[webkit-dev] (no subject)
dpranke at chromium.org
Mon Feb 27 17:56:03 PST 2012
If you don't use webkit-patch and Git, you can stop reading now. Otherwise ...
Currently, webkit-patch -g has some special logic for figuring out
what to diff against for Git checkouts.
Specifically, webkit-patch "-g commitish" gets translated to the git
equivalent of 'git diff commitish^..commitish'. Then, we have an
additional tweak that rewrites '-g HEAD' to '-g HEAD..' in order to
pick up any uncommitted changes, and if nothing is specified, we will
attempt to diff against the remote master/trunk version.
This is very useful if you typically want to just upload a single
commit issue, but is a bit un-git-like, and actually thwarts some
other use cases.
My questions are:
1) Do you use "-g foo" to upload a single change? If so, would you be
annoyed if I changed that syntax to a different argument, or
eliminated it completely (so that you would have to type foo^..foo)?
2) Do you object to changing the default to match what 'git diff'
does? This would change the defaults so that:
a) instead of no arguments meaning "diff against remote master", it
would mean "diff against what is staged for commit"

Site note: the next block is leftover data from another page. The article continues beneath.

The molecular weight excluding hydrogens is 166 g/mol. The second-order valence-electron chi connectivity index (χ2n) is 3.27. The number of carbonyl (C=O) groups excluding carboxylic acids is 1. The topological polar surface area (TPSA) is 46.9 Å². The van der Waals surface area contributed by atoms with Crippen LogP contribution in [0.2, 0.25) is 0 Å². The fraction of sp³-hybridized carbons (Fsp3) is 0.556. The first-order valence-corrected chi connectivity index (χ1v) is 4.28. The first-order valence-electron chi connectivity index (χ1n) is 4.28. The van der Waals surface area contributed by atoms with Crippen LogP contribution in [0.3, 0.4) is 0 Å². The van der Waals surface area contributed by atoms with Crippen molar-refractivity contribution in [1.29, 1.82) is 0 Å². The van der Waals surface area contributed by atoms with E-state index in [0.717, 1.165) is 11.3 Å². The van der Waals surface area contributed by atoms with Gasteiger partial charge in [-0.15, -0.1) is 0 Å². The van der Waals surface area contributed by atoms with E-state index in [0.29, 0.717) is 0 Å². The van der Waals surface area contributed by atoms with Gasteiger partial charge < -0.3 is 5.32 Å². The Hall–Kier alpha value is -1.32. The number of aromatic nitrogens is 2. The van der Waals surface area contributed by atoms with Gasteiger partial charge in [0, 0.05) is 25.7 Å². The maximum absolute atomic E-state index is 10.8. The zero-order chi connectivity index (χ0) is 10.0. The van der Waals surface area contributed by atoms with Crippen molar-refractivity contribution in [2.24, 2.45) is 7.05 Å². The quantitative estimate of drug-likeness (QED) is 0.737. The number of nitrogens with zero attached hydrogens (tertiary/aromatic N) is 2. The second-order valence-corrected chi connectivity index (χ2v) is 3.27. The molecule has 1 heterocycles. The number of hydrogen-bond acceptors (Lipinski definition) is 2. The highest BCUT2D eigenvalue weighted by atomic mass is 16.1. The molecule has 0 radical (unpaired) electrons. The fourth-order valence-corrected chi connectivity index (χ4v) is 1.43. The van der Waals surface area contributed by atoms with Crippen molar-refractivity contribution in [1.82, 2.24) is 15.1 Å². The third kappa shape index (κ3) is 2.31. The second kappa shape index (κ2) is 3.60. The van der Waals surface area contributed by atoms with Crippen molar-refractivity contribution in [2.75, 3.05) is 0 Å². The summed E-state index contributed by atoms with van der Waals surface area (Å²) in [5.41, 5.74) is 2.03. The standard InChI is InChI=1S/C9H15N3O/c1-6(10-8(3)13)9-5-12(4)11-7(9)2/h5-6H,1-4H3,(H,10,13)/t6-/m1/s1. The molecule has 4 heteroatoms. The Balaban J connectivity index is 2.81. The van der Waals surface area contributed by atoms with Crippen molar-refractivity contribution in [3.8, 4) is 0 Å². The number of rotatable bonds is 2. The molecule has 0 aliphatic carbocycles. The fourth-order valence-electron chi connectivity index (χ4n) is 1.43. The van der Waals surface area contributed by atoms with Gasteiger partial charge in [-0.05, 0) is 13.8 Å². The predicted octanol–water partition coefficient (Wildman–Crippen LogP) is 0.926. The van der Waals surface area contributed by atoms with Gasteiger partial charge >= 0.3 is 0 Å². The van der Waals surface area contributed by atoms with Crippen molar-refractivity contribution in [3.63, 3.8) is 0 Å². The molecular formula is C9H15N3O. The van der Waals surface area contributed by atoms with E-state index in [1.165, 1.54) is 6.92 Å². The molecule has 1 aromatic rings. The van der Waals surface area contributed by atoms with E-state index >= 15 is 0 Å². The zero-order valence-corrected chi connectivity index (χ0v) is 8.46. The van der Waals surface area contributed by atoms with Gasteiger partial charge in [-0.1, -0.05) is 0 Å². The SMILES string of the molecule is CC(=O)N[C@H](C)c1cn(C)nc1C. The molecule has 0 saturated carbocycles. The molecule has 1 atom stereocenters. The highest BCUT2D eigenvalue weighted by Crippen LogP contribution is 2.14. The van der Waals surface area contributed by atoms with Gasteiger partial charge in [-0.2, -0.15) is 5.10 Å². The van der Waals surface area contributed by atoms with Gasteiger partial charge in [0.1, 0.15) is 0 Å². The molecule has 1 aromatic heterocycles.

b) 'git diff commitish" would show the diff between commitish and
your current working directory
If there is a consensus that we shouldn't change the defaults, I will
likely implement a different command line argument that does mirror
what git does.
As an aside, I will probably be adding a patch that will figure out
what the 'tracking' branch (as defined by branch.<branchname>.merge)
is for your current checkout, and give webkit-patch a way to use that
instead of the remote head (this would make using stacked local
branches much easier). I haven't decided if this should be the default
or if you should have to request this via something like 'webkit-patch
diff -g UPSTREAM' instead; if you have an opinion, feel free to
There is a bug tracking this work at
https://bugs.webkit.org/show_bug.cgi?id=76958 if you want to comment
there instead of here or follow along with whatever ends up happening.
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